The paper should be submitted in A4 size with one column. The margin 2.5 cm for each sides. The document must be in MS Word format with Book Antiqua 11-point font. For detail format, refer to Paper Template (Click to download)
Title: The running title is an abbreviated title used as the running head on every page of the manuscript. The running title should not exceed 60 characters, counting letters and spaces.
Author(s) and Corresponding author information: This page should contain the full title of your paper not exceeding 25 words, with name(s) of all the authors, institutions and corresponding author's name, institution and full address (Street address, telephone number (including extension), handphone number, and e-mail address) for editorial correspondence. First and corresponding authors must be clearly indicated.
Abstract: This page should repeat the full title of your paper with only the Abstract (the abstract should be less than 250 words for a Regular Paper and up to 100 words for a Short Communication). A good abstract summarizes the complete report content, including at least one sentence per section: purpose, technical approach, results, and conclusion.
Keywords: Not more than eight keywords in alphabetical order must be provided to describe the contents of the manuscript.
Introduction: The Introduction explains the scope and objective of the study in the light of current knowledge on the subject. It is also have to mention gab analysis which describe why the research is significant. The Introduction of your report is organized as a funnel that begins with a definition of why the experiment is being performed and ends with a specific statement of your research approach. In published journal articles, there are at least two citations required in the introduction that support the need for your research and experiments, or show upon which theories your experiment relies.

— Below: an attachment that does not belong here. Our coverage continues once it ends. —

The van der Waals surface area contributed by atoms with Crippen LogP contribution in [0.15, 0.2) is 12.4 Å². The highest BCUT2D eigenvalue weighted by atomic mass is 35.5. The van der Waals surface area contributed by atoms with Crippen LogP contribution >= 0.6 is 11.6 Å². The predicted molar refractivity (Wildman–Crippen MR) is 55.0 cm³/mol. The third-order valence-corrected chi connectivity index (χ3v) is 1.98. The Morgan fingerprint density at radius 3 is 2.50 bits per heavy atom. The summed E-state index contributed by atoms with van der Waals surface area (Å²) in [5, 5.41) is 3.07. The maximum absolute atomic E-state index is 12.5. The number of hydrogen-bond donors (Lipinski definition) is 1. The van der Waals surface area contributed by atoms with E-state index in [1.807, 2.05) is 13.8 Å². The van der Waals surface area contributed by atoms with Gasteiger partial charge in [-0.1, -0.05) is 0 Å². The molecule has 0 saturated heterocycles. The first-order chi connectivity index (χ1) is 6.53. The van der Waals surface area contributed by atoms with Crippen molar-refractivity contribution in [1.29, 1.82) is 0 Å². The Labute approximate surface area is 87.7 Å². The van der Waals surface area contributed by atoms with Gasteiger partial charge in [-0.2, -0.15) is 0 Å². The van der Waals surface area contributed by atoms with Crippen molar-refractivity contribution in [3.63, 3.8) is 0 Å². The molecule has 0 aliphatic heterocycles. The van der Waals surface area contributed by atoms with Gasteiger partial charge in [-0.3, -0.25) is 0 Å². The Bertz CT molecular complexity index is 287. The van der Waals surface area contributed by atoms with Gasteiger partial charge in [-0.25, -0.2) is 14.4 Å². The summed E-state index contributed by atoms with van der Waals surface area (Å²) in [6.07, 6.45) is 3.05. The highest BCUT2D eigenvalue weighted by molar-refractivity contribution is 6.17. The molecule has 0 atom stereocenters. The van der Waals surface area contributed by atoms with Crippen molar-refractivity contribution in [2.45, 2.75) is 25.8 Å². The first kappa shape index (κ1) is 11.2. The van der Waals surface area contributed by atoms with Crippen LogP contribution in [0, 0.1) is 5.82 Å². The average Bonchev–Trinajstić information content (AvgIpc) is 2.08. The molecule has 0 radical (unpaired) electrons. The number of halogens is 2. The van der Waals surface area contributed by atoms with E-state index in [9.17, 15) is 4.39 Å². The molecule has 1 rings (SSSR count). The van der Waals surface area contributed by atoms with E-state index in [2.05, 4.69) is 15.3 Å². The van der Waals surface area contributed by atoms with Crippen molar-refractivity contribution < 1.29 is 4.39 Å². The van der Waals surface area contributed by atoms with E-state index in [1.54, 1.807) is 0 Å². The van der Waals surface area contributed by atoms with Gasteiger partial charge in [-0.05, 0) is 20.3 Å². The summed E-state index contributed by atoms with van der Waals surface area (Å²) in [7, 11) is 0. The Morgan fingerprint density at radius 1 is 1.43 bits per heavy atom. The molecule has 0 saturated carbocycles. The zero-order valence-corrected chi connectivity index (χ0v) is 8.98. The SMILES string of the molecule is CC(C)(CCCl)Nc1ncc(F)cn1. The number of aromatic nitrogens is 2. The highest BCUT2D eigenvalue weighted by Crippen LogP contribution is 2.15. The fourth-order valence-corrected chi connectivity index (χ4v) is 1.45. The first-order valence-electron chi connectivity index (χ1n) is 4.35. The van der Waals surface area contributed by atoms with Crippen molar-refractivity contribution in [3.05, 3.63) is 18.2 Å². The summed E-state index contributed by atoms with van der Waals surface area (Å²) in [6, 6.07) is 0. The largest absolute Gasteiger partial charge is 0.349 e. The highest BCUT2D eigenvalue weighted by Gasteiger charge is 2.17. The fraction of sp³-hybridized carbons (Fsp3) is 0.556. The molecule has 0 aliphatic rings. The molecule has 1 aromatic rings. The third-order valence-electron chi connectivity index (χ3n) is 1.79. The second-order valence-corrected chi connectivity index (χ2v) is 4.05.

Methods: The methods describes how the study was conducted; Include sufficient details for the work to be repeated. The methods section describes actions to be taken to investigate a research problem and the rationale for the application of specific procedures or techniques used to identify, select, process, and analyze information applied to understanding the problem, thereby, allowing the reader to critically evaluate a study’s overall validity and reliability. The method section of a research paper answers two main questions: How was the data collected or generated? And, how was it analyzed? The writing should be direct and precise and always written in the past tense.
Results: This section reports what was found in the study; The results section should state the findings of the research arranged in a logical sequence without bias or interpretation. A section describing results is particularly necessary if your paper includes data generated from your own research.
Discussion: The discussion section explains meaning and significance of the results and provides suggestions for future directions of research. The purpose of the discussion is to interpret and describe the significance of your findings in light of what was already known about the research problem being investigated, and to explain any new understanding or insights about the problem after you've taken the findings into consideration. The discussion will always connect to the introduction by way of the research questions or hypotheses you posed and the literature you reviewed, but it does not simply repeat or rearrange the introduction; the discussion should always explain how your study has moved the reader's understanding of the research problem forward from where you left them at the end of the introduction.
Conclusion: A conclusion is not merely a summary of the main topics covered or a re-statement of your research problem, but a synthesis of key points and, if applicable, where you recommend new areas for future research. For most essays, one well-developed paragraph is sufficient for a conclusion, although in some cases, a two or three paragraph conclusion may be required.